Work halted on Sao Paulo stand
Labour officials are halting construction in part of the World Cup stadium in Sao Paulo where a worker died last weekend, creating a problem for Brazilian organisers trying to get the venue ready for the tournament's opening match in less than three months.
Fast Engenharia, the construction company in charge of the temporary seats, said in a statement that it received the notification from Sao Paulo's labour secretariat late on Monday.
The officials said the installation of the temporary seats must be stopped until additional safety measures are implemented by constructors.
Fabio Hamilton da Cruz, 23, died after falling from about 26 feet while working on the temporary structures on Saturday.
Authorities said an initial probe showed he had not connected himself to a safety cable at the time of the accident. According to witness accounts, the worker said he only had a "quick thing" to finish at the site.
Fast Engenharia said the worker had all required safety equipment available to him.
According to the UOL website, the labour officials said protective netting could have prevented the death even if the worker didn't use the safety cable.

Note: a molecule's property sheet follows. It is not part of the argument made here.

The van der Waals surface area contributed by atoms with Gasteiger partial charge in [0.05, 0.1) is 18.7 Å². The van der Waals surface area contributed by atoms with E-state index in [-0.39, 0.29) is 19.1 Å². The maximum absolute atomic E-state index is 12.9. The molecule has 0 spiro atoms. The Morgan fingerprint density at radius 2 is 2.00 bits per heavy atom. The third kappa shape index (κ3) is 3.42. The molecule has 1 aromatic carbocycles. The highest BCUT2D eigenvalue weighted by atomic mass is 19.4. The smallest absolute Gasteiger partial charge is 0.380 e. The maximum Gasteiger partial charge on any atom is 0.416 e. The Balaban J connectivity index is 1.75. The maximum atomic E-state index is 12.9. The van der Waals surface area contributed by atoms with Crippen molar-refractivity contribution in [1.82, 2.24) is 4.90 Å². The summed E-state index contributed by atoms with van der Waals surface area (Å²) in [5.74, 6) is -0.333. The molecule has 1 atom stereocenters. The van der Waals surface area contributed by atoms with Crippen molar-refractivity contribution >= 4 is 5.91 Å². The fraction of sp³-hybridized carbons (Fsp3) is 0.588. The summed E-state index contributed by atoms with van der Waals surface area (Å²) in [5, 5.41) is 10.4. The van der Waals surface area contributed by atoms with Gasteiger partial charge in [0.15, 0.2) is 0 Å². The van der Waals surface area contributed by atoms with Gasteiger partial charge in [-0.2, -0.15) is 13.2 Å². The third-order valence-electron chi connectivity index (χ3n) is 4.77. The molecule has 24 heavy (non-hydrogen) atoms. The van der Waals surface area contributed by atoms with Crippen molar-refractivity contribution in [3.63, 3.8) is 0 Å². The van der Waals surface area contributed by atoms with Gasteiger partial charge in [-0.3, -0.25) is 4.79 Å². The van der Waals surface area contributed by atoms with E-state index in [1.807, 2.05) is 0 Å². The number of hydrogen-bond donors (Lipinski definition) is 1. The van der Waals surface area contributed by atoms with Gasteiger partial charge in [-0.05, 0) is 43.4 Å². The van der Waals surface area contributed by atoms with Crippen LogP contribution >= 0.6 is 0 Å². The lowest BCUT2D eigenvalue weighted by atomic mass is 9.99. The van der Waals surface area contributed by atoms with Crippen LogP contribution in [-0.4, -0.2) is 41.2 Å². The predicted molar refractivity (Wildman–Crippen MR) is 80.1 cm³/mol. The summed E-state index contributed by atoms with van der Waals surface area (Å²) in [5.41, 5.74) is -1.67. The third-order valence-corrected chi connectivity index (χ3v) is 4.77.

"Company directors on Tuesday will analyse the technical demands made by [labour officials] and then will make an announcement about the case and its consequences to the construction timetable," Fast Engenharia said in its statement.
FIFA and the local World Cup organising committee did not immediately answer a request for comment on Monday.
Construction was already behind schedule at the Itaquerao stadium because of the damage caused by another accident that killed two workers following a crane collapse in late November. A giant roofing structure fell on part of the stadium's facade, significantly pushing back the stadium's date of completion.
The Itaquerao was one of the six stadiums that were not finished by the end of last year as requested by FIFA. Local organisers said it would be ready in April, but football's governing body expects the venue to be completed in mid-May, about a month before the June 12 opener.
About 20,000 temporary seats were being added to the new stadium to increase its capacity for the high-profile inaugural match between host Brazil and Croatia.
The Brazilian club Corinthians, which owns the stadium, declared a three-day mourning period after the death but didn't stop construction at the site. Constructor Odebrecht said on Monday that work in the rest of the stadium will continue as scheduled.
Two other stadiums remain under construction for Brazil's first World Cup since 1950, one in the wetlands city of Cuiaba and another in the southern Brazilian city of Curitiba. Infrastructure work across Brazil remains far from completed, but authorities insist the country will be ready for football's showcase event.
Seven workers have died in accidents at construction sites of World Cup venues.
Information from the Associated Press was used in this report